From the land of the wizards of Oz

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You have to hand it over to the Australians … their ancestors may have been sentenced to a criminal settlement for the crime Les Misérables of stealing a loaf of bread, but they have moved on in terms of culinary advancement, while the British There are still firecrackers, mash and poorly made curry. Australians know a lot about food, they understand flavors and being naturally adventurous, they are not afraid to eat the world. Lebanese, Basque, Japanese, Mexican or Hungarian; they’re like, bring it on, mate. In conversation, they are very succinct, instead of boring you to death with their blood sugar levels. In stark contrast to our samoussa-Goody people, Australians eat healthy and they eat well and it is not seen because they are slavishly devoted to sports and sweating. Here’s an interesting fact: 95% of adult Australians can swim, which is why even their sharks eat well.

As people of the outdoors, they are happiest escaping in a Hobie catamaran with the wind in their sails and the breeze in their hair. It’s no surprise that barbecue is the most popular religion with over a million followers. It probably has something to do with Aboriginal cooked dishes that feature roasted iguanas, seasoned with bush herbs. I signed up for the experience that started with tay, an infamous concoction brewed in a billycan, sweet as sin and dark as the soul of a slave trader. This was served with crackers and Vegemite, a kind of yeast extract with the smell and consistency of bat droppings.

For those suffering from baking withdrawal symptoms, a good option is the Lamington: a blackish, elastic cake covered in jam and toasted coconut, especially because everything tastes good after Vegemite. For lunch we had the iguana with fire ants for dessert or maybe it was the other way around.

The scariest thing I ingested on my trip wasn’t an iguana or a crocodile, but a Bluto puppy. Think of a Frankfurt sausage, flamingo pink in color, coated in industrial-grade rubber: you chew it and it chews right away. Among other indignities the sausage must undergo before it is deemed fit for human consumption is the insertion of a bamboo skewer at one end before it is dipped in batter and fried. It is a kind of pork ice cream, served with ketchup or chili sauce. But I would do the Wizards of Oz an injustice if I didn’t care about the murky offerings served in cafes and restaurants. Serious Australian cuisine, especially at independent restaurants, is world class. Instead of fish and chips, consider seared swordfish on a bed of Bulgur pilaf, served with hot tomatoes and saffron Grout.

Or blue swimmer crab, smoked salmon and red pepper salad, with avocado and sumac vinaigrette, ripper mate. Lamb chops, marinated in garlic, rosemary and red wine, grilled to a smoky intensity and served with a delicious Chimichurri in Iceberg, Sydney. The restaurant takes its name from the adjacent swimming pool where blocks of ice are dropped into the big tub in winter and a few brave souls, known as polar bears, swim in the freezing depths. The scallops and braised duck at Spice Bar in Queensland are incredibly good, as is the yellowfin tuna sashimi and miso black cod at Nobu’s.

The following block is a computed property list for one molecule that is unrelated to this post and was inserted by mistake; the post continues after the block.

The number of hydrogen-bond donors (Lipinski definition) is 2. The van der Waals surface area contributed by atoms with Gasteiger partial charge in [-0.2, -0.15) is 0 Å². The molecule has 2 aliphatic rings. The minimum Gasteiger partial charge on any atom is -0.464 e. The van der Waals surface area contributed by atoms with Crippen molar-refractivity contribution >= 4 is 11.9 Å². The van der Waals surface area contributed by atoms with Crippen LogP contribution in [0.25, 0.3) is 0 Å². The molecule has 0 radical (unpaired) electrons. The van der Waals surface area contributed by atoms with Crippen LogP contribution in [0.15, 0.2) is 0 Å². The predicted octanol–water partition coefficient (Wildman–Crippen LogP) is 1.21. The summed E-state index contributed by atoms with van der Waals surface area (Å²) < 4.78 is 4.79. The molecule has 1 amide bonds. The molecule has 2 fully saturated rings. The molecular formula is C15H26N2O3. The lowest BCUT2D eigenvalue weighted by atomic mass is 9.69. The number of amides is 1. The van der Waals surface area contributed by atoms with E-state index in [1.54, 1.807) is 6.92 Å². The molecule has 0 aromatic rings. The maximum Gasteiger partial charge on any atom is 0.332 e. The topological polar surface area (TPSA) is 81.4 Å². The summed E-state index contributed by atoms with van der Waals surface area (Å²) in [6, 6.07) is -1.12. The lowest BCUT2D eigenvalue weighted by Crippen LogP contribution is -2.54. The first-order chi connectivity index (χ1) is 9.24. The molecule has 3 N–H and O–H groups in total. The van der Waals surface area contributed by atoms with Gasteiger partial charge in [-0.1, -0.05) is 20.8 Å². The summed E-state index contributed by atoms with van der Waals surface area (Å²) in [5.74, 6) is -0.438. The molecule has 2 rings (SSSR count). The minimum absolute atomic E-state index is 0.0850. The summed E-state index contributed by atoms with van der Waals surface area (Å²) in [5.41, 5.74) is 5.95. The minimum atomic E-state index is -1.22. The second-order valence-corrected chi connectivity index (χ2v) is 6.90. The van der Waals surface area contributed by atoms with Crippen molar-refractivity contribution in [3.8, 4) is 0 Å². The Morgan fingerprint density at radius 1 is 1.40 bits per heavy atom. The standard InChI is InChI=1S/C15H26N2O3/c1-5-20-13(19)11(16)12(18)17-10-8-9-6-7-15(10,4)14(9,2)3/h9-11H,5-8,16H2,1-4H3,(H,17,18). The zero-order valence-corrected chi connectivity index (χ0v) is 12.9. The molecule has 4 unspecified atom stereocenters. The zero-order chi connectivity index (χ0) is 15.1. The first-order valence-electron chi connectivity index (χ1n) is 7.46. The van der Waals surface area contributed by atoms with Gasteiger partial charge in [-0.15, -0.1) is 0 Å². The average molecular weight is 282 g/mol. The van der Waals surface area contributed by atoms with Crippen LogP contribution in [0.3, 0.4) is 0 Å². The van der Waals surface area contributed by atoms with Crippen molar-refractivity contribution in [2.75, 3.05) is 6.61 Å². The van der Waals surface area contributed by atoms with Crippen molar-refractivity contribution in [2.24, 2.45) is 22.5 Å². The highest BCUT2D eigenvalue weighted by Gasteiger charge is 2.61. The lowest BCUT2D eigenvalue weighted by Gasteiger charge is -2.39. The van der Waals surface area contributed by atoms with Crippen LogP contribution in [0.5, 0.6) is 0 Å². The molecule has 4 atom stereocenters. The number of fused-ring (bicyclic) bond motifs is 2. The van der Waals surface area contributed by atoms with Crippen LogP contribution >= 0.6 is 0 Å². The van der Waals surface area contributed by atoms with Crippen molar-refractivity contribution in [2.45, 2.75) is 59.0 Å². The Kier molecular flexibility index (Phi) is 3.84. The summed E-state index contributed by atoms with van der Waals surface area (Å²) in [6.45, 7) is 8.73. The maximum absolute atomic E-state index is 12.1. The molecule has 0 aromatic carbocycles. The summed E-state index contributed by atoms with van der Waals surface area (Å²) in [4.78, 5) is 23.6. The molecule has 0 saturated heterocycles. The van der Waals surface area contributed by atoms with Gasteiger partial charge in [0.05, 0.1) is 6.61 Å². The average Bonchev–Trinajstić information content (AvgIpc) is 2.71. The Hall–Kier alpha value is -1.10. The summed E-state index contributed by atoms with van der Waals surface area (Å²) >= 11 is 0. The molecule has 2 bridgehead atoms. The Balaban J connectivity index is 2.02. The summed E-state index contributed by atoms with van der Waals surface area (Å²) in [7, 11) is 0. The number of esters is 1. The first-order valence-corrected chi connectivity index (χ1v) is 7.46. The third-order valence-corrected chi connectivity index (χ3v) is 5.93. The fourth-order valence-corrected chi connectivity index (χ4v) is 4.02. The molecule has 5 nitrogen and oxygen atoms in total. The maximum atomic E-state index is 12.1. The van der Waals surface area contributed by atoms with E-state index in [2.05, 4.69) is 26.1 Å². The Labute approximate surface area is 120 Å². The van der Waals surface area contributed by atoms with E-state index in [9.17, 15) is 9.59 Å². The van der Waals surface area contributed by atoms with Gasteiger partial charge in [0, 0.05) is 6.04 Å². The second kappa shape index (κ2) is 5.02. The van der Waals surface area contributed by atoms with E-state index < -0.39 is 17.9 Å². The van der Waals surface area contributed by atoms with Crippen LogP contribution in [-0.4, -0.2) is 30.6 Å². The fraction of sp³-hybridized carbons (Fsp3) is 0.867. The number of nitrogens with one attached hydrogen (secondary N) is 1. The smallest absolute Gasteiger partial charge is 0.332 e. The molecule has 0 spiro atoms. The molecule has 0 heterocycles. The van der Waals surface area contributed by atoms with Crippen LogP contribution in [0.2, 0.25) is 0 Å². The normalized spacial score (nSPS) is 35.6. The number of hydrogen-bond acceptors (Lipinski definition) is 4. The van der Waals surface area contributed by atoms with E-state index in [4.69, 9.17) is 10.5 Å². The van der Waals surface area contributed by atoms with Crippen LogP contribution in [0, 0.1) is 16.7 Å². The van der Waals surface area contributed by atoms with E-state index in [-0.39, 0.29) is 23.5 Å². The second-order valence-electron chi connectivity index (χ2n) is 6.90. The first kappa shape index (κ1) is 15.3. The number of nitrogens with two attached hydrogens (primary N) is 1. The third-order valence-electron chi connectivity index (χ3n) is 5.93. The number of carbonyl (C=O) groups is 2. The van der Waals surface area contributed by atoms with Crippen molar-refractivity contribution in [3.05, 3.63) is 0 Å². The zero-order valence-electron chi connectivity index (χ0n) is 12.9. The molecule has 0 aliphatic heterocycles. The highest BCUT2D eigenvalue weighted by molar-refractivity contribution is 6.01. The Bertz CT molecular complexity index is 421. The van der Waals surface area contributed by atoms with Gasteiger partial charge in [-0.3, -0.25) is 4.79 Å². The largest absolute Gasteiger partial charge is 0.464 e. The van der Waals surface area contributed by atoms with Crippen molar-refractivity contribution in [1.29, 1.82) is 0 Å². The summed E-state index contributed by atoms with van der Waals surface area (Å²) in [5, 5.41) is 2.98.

Muse Restaurant in Pokolbin, NSW, with Chef Troy Rhoades Brown, features local, seasonal produce sourced primarily from the Hunter Valley. Featured Spring Tasting Menu Bonito, cooked over a wood fire with crispy marinated rye and onions, served with Lamborn peas, followed by roasted Jerusalem artichoke, grilled hay cream, blue cheese with buffalo milk, malt and sunflower. Next dish was Little Hill Farm chicken, served with polenta, roasted sweet corn, black garlic and Togarashi. On the finish: Upper Hunter Wagyu beef over a wood fire, Koshihikari brown rice, shitake, brown kelp and a crisp daikon salad with the sharpness of radish offering the perfect counterpoint to the intense richness of the beef. They offer an optional Heidi cheese course with Gruyere cream, crispy and glazed, served with apple slices and toasted almonds. It’s inspired cuisine: sublime local ingredients, cooked with Japanese sensibility and Australian swagger, think of a happy swagman armed with a samurai. Sushi and sashimi have been so deeply ingrained in national consciousness that several fishmongers in Sydney’s wet market offer delicately sliced ​​bluefin tuna
with wasabi, the tang of Japanese horseradish and tiny fish-shaped bottles of Kikkoman soy sauce. It brings a new meaning to the term: “fresh from the sea”.

The culinary highlight of my visit to Sydney was my meal at Cadmus, where the set features two Picassos and a Miro. Owned by Lebanese expat Habib Farah, the restaurant is split over two levels at the highest point of Circular Quay with the main dining area offering magnificent views of Darling Harbor and the Sydney Opera House. Chef Elli El Saddi selects from the finest fruits, meats, vegetables and seafood to create a sensual and sybaritic feast. Kibbeh Nayeh: Ground raw lamb, flavored with an eclectic selection of spices, garnished with dried pomegranate, followed by Shanklish, vine leaves stuffed with spicy goat cheese and Loubieh, the freshest of green beans, lightly steamed and mixed with olive oil flavored with garlic with sea salt. The lamb sambousek served here is a flaky and wonderful delight, a light batter coating perfectly seasoned chunks of ground lamb. You will never eat a samoussa again without wincing.

The roasted quail with chestnuts is sublime as are the grilled Moreton Bay bugs: think baby lobster, grilled in lemon butter. Next time you fancy a waltz with Mathilde and an al fresco meal, take a trip to Australia.

(The author is an old Bengalurian and impresario of comedies and musical performances who feels lucky to have made his passions – writing and acting – into a profession.)


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